Optimal Antithrombotic Strategy Following TAVR | Patient Case Quiz

A 68-year-old male presents to clinic complaining of shortness of breath and a recent episode of loss of consciousness with exertion. His past medical history is notable for chest irradiation to treat non-Hodgkin's lymphoma, hypertension, diabetes mellitus, stable coronary artery disease, and prostate cancer, as well as known aortic stenosis (AS). His electrocardiogram demonstrates sinus rhythm with left ventricular hypertrophy with strain. He undergoes a repeat echocardiogram, which demonstrates an aortic valve area of 0.7 cm2 (<1.0 cm2), with an elevated mean transvalvular gradient of 56 mm Hg. Coronary angiography shows non-obstructive epicardial disease. Given the severe symptomatic, high-gradient AS, he undergoes evaluation for intervention by members of the heart valve team who determine he is an appropriate candidate for transcatheter aortic valve replacement (TAVR). He successfully undergoes this procedure without complication.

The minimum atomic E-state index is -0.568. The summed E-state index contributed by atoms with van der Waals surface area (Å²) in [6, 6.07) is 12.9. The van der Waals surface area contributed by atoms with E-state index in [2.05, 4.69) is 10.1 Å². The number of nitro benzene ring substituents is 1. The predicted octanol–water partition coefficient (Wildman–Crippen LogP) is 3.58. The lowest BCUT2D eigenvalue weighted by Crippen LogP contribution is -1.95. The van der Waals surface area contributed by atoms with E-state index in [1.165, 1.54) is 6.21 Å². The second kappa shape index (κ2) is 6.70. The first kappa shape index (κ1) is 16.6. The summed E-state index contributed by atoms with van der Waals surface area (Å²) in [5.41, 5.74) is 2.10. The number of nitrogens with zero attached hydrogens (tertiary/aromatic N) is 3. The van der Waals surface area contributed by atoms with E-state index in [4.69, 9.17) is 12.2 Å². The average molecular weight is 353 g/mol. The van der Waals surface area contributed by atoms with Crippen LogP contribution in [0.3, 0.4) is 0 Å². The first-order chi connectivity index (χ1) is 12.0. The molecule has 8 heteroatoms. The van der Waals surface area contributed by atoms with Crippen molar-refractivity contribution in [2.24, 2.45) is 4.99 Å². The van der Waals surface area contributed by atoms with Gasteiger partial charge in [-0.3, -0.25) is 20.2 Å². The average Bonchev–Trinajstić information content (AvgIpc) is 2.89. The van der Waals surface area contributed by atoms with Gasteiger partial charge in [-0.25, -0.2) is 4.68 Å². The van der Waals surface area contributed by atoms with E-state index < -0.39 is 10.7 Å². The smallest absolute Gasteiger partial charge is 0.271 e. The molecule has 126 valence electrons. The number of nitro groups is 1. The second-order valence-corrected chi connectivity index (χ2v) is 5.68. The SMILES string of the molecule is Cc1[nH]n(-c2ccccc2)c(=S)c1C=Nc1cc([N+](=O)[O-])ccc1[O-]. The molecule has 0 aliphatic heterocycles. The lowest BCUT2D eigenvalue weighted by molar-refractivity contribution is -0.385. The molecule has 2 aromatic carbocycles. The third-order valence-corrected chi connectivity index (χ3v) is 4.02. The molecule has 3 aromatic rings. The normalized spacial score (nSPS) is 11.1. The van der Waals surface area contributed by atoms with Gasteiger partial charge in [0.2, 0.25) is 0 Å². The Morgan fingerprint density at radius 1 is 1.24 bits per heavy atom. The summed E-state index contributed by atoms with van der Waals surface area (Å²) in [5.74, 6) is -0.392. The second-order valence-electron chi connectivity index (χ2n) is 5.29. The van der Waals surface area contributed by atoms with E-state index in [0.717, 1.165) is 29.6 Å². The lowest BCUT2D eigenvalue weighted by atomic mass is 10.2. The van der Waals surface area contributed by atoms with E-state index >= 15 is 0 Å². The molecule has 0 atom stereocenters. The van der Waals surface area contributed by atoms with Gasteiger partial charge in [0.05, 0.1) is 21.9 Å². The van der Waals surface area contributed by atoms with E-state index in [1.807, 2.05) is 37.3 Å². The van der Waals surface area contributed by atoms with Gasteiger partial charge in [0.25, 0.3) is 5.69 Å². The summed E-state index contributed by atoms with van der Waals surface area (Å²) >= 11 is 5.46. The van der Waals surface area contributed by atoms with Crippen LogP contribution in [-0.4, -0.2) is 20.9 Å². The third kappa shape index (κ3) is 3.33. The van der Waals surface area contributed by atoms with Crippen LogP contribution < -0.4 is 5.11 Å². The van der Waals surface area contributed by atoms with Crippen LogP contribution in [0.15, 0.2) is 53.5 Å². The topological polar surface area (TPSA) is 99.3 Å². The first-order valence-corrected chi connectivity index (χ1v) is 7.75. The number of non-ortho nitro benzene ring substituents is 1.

Following TAVR, which of the following is the optimal antithrombotic strategy for this patient?

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